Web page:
There were many well-known forecasters among the “contestants.” I’ve highlighted five of the more famous, each of whom makes regular appearances on CNBC, along with their forecasting score.
- Jeremy Grantham, chairman of GMO LLC, a global investment management firm: His score was 48%.
- Dr. Mark Faber, publisher of The Gloom, Boom & Doom Report: His score was 47%.
- Jim Cramer, CNBC superstar: His score was 47%.
- Gary Shilling, Forbes columnist and founder of A. Gary Shilling & Co.: His score was just 38%.
- Abby Joseph Cohen, former chief U.S. investment strategist at Goldman Sachs: Her score was just 35%.
Of course, a few gurus had good records. But only five of the 68 had scores above 60% (among them was David Dreman with a score of 64%), yet 12 had scores below 40%. It’s also important to keep in mind that strategies based on forecasts have no costs, but implementing them does.
David Bailey, Jonathan Borwein, Amir Salehipour and Marcos Lopez de Prado followed up the CXO study with their own: “Do Financial Gurus Produce Reliable Forecasts?” To be consistent with the CXO study, their focus was also on forecasts made for the S&P 500 Index. While using the same database as CXO (so the sample period was the same, December 1998 through December 2012), their study differed from CXO’s in that they treated each individual forecast according to two factors: the time frame of the forecast, and its importance/specificity.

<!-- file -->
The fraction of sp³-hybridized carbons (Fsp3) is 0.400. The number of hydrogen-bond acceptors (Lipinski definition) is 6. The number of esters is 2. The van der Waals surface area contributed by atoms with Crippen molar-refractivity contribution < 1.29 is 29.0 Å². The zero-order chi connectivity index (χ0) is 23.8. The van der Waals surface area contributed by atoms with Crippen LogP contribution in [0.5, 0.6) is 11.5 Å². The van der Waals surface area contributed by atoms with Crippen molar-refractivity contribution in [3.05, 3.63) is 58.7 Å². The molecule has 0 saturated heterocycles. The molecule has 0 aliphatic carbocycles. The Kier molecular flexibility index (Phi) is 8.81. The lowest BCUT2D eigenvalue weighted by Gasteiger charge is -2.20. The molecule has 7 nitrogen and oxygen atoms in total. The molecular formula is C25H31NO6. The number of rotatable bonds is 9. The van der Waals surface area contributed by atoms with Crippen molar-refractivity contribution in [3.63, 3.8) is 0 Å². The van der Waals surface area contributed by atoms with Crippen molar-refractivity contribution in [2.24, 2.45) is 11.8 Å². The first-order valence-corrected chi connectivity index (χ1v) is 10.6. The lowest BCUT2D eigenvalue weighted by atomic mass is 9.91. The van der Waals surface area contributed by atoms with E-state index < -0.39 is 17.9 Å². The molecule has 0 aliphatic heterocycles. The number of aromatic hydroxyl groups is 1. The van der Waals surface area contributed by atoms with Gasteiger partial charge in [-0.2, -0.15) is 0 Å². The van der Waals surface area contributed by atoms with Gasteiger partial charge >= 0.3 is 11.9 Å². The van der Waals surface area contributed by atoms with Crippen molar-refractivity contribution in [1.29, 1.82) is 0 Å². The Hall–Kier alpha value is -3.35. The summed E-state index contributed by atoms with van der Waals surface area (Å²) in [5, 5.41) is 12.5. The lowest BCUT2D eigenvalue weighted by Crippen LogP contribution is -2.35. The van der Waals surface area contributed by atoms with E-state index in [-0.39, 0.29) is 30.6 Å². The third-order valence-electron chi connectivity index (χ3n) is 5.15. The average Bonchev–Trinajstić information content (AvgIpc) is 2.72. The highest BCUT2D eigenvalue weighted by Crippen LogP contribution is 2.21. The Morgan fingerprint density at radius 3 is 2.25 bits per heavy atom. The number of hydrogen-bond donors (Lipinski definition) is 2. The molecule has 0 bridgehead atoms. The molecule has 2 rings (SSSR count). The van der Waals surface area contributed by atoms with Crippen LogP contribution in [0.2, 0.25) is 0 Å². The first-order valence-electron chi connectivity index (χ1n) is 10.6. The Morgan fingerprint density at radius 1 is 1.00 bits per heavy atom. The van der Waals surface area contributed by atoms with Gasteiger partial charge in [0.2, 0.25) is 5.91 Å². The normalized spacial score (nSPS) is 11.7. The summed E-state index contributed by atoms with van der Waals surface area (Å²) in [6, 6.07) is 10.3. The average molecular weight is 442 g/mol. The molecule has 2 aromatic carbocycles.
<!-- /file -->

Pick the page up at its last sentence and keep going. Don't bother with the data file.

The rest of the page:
They explain: “A forecast referring to the next few weeks should be treated differently than the one referring to the next few months; in particular, long-term forecasts should be treated as more significant than the short-term forecasts. After all, in the short-term anything could happen, as a matter of randomness, but in the long term underlying trends, if any, tend to overcome short-term noise. For these reasons, we give more weight to longer-term forecasts, since they imply investing skill with greater confidence. In this regard our study contrasts to the study of CXO Advisory team, which treated every forecast as equally significant.” The weighting scheme they used was as follows: up to one month, 0.25; up to three months, 0.50; up to nine months, 0.75; beyond nine months (up to two to three years), 1.00. If the forecast did not include a time frame, they assigned a weight of 0.25.”